Bid for ninth Hackney school in space of 100 yards riles neighbours
- Credit: Archant
Neighbours have expressed concern over a planning application to turn a Stamford Hill house into an Orthodox Haredi school – which would be the ninth in a stretch of around 100 yards .
Yakov Stern wants to convert a Victorian semi-detached house in Amhurst Park, Stamford Hill, into an eight-classroom school for 100 girls and 15 staff.
There will also be provision for 18 bicycle spaces outside the proposed Vishnitz Girls’ School Ltd.
People living nearby fear another school would increase traffic and noise in an area that already has a high concentration of schools in the Amhurst Park, Bethune Road, Fairholt Road and Durley Road area.
Jane Holgate, chairman of campaign group Hackney Planning Watch, said: “We just think that the density is too great in such a small area. Of course children need to go to school, but it’s the density of them and the inappropriate use of residential property for schools that worries us.”
You may also want to watch:
The proposed school would open from 8am to 6pm, six days a week, including Sundays. Most of the existing schools open six or seven days a week, operating staggered break times.
- 1 London's emergency services show support for LTNs
- 2 Jailed: Newham men who raped and robbed women in Hackney home
- 3 Community group crowdfunds to turn old Lea valley water depot into wild space
- 4 Hackney's great beer gardens reopening on April 12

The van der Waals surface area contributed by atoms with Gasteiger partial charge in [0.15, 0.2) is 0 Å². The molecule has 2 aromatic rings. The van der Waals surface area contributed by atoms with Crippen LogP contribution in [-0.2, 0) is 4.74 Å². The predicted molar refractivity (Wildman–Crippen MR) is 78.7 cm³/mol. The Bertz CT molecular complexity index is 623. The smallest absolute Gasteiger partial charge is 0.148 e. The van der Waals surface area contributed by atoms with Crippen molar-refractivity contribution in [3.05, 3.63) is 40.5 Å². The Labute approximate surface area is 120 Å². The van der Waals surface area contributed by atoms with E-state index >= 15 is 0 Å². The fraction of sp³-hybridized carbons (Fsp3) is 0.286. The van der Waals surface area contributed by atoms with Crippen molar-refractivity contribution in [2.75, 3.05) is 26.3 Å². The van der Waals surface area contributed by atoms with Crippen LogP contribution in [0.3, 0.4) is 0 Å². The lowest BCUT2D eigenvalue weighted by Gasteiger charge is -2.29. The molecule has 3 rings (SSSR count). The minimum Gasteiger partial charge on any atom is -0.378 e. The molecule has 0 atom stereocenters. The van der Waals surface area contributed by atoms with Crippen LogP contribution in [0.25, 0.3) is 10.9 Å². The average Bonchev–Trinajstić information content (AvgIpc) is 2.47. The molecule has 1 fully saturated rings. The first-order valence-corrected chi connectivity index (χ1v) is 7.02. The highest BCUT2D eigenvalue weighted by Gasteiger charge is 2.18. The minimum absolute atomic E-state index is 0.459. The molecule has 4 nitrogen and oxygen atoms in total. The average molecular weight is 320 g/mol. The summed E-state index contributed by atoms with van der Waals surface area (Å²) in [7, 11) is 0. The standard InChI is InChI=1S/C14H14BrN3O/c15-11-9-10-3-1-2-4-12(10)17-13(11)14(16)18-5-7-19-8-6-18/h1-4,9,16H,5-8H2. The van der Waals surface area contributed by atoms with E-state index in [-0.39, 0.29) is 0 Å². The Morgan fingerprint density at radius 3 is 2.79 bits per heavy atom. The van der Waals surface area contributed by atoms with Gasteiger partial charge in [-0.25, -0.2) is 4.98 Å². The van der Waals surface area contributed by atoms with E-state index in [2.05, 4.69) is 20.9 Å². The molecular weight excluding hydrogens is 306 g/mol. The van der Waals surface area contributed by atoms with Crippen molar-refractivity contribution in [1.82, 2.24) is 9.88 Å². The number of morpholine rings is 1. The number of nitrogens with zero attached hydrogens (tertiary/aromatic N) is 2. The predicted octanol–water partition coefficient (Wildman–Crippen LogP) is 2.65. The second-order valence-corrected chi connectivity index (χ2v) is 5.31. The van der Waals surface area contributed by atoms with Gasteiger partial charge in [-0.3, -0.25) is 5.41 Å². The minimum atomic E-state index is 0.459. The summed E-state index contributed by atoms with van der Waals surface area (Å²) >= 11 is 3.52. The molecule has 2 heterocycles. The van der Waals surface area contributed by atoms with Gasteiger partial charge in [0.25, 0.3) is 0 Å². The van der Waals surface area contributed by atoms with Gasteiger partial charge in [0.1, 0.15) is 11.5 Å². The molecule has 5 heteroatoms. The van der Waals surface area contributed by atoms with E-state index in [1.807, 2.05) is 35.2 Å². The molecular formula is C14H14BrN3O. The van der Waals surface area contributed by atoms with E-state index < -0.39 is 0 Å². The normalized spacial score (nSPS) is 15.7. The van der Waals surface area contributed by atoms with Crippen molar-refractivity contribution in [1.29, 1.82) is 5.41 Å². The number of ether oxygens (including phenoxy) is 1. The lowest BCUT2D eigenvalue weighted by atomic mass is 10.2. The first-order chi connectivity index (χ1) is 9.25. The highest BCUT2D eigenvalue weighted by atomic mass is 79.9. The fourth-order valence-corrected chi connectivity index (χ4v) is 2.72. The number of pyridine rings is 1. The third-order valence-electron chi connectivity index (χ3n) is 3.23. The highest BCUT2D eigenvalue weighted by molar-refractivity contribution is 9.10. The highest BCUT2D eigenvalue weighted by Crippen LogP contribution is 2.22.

- 5 Godwin Lawson's mum reflects on the ‘hardest call’ after son's fatal stabbing
- 6 Campaign to keep Hackney Wick 'alive' with street art
- 7 'I can't wait to buy useless items' when shops reopen after Covid lockdown
- 8 Hackney remembers Prince Philip after his passing at age 99
- 9 Former East Enders actor takes next career step as a film director
- 10 Arsenal legend Kelly Smith says Williamson and Wubben-Moy have the chance to impress for Lionesses
“The proposal would inevitably result in more noise at break times, as well as more traffic jams, parking chaos and traffic pollution due to the high numbers of mini-buses, mini-cabs and private cars taking children to and from these schools, and the additional four schools in Amhurst Park,” said Ms Holgate.
“Also, it appears a little strange that provision is being made for 18 cycle spaces for this proposed school for girls, as the girls attending are very unlikely to travel to the school on bicycles. Having lived in this area for more than 25 years I have never yet seen a girl from the Chasidic community on a bicycle – let alone commuting to school on one.
“It appears that this has been added in by the applicant/developer in order to add ‘green credentials’ to the proposal.”
A spokesman for John Stebbing Architects Ltd, which is making the application on behalf of Mr Stern, declined to comment.